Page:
Is Theresa May jumping for joy over customs union defeat?

by Hugo Dixon | 19.04.2018

Was the prime minister doing high fives in private with her husband last night? The massive defeat over customs in the House of Lords helps get Theresa May out of a tight spot over the Irish border, so long as it is upheld by MPs.

Pro-Europeans should be less thrilled. Of course, we don’t want the return of border controls in Ireland. But staying in a customs union with the EU while quitting the bloc would be pretty miserable.

Hardline Brexiters will, of course, go bananas if the House of Commons back the Lords over a customs union when legislation returns to the lower house next month. We’ll get an early taste of MPs’ views in a backbench debate next week.

Jacob Rees-Mogg and his cabal have bought the baloney about how we’ll stride the world like Elizabethan buccaneers if we are free to cut our own trade deals. But what can they do if Parliament tells the government to stay in a customs union? There’s no point in kicking May out. It’s not as though that would change the parliamentary arithmetic. Indeed, if a hardline Brexiter took over, it would be even worse.

The prime minister obviously can’t advocate staying in a customs union herself. Rees-Mogg would have her guts for garters. But being told to do it by our sovereign Parliament is totally different.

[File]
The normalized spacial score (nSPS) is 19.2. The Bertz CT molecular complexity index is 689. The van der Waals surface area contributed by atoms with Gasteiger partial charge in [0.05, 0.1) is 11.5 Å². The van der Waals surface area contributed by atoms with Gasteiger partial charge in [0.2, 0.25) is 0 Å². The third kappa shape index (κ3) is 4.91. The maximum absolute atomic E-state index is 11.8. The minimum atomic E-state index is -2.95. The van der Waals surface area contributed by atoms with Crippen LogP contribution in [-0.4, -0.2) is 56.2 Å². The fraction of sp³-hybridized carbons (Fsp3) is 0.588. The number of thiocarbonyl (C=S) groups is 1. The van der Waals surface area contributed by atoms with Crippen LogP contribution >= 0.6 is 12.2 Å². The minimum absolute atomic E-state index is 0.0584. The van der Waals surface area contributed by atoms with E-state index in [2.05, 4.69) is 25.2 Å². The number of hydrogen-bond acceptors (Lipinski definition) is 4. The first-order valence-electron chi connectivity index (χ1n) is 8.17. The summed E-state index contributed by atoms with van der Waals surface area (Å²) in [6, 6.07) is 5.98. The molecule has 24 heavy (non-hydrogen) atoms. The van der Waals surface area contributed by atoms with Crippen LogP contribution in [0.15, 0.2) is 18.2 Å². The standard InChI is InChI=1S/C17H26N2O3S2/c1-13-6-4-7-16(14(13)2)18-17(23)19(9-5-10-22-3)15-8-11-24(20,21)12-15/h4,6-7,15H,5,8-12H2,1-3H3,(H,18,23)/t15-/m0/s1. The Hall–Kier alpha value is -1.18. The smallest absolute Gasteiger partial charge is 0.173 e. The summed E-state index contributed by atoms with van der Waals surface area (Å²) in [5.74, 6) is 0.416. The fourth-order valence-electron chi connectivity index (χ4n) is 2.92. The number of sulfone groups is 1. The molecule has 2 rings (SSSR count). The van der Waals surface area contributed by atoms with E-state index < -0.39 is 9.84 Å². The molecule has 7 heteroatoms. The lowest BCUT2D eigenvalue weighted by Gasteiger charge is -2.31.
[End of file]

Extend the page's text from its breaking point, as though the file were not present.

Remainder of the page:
Staying in a customs union on its own doesn’t solve the Irish border problem. We’ll also need to follow EU rules for goods and agriculture. But it would be a big step towards avoiding border controls. So May should be jumping for joy.

Pro-Europeans shouldn’t jump for joy

But this is not a time for high fives for pro-Europeans. The issue is not the Brexiter point that we won’t have an independent trade policy if we stay in a customs union. We are in a much better position to cut good deals across the globe with the clout of the EU, the world’s largest economy, behind us. Alone, we risk being bullied.

The issue is rather that we currently have a big say over the EU’s trade policy. If we stay in a customs union but lose our voting rights, Brussels will be calling the shots. When the EU clinches trade deals with say America or China, the best we’ll be able to do is tag along. That’s not good for our power or our pride.

What’s more, a customs union would merely protect trade with the EU in goods and agriculture. It would do nothing for our world-class services industries, which are worth 80% of our economy.